Improving Antipsychotic Use in a Veterans Affairs Community Living Center

Quality improvement efforts resulted in an increase in percentage of as-needed antipsychotics with documented behavioral symptoms.

The Role of Nutrition in Modifiable Geriatric Syndromes

The essence of healthcare reform is to shift the paradigm of Western medicine from a treatment model to a prevention model. The inherent benefits of different healthcare interventions for the prevention of disease are debatable. To prioritize the value of different preventive services, the Agency for Healthcare Research and Quality published a technical report titled Common Syndromes in Older Adults Related to Primary and Secondary Prevention, in which they identify eight modifiable syndromes in older adults that frequently lead to institutionalization. The paper focuses on the role of declining nutritional status as a precursor to these syndromes, and outlines nutritional strategies for promoting quality of life in elderly patients. Although the etiology of many of these common geriatric syndromes may not be tied directly to inadequate diet, suboptimal nutrient intake and involuntary weight loss can exacerbate these conditions. Systems that track the effectiveness of nutritional prevention strategies in older adults will facilitate a closer relationship between best practices and the impact of these common syndromes on patient well-being.

Effective Antibiotic Stewardship Programs at Long-Term Care Facilities: A Silver Lining in the Post-Antibiotic Era

The importance and core elements of an antibiotic stewardship program are reviewed.

Pain Management in Long-Term Care Communities: A Quality Improvement Initiative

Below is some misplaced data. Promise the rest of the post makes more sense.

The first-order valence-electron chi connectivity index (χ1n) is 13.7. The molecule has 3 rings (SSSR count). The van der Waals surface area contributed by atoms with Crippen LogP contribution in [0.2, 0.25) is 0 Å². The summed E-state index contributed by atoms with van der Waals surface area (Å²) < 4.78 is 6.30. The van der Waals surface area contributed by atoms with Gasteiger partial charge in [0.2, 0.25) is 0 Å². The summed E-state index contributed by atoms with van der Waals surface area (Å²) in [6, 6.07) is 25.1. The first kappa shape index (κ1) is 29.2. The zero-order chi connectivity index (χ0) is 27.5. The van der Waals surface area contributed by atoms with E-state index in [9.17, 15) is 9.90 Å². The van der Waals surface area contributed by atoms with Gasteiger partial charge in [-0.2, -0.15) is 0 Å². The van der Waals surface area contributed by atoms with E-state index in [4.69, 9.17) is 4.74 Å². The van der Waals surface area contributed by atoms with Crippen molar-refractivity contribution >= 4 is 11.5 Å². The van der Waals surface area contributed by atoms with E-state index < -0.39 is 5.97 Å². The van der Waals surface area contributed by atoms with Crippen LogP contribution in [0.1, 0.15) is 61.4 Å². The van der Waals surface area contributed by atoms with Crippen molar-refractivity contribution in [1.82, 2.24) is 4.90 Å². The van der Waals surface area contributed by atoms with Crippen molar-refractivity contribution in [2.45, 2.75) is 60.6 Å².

This QI project improved staff ability to document pain and use targeted pain assessments.

Relieving Drug-Induced Xerostomia With Sorbet

Offering 2 ounces of sorbet prior to meals can help ameliorate drug-induced xerostomia and improve food intake among elderly LTC residents, without changing their medication profiles.

A Caregiver’s Perspective on ALR Care for People with Dementia

This is the fifth article in a continuing series from Allan Vann, who has been the primary caregiver of his wife, Clare, who has Alzheimer's disease.

When Do Poor Outcomes Constitute Poor Care? Making the Case for Unpreventable Outcomes in Long-Term Care Residents

When poor outcomes occur, the initial reaction is to assume that the event was a result of a poor level of care. However, poor care in the nursing home should be distinguished from unpreventable outcomes. This article explores the difference between these two important distinctions.

Rapid Functional Decline After Dabigatran Toxicity in an Elderly Patient

The authors discuss the issues involving dabigatran use and present the case of an 83-year-old patient who experienced rapid functional decline preceded by a massive upper gastrointestinal hemorrhage due to dabigatran toxicity.

Conflicting Demands of Family at the End of Life and Challenges for the Palliative Care Team

Conflict arises when patients and their families seem to accept the palliative care philosophy in principal, yet demand or refuse interventions in a way that is contrary to the basic principles of comfort care.

What Geriatric Care Providers Should Know About the 2014-2015 Flu Season

ALTC discussed this year's flu season with CDC medical epidemiologist Fiona Havers, MD. Havers discusses the currently available flu vaccines, the impact of the antigenic drift on this year's vaccine efficacy, and guidelines for administering antivirals to high-risk older adults.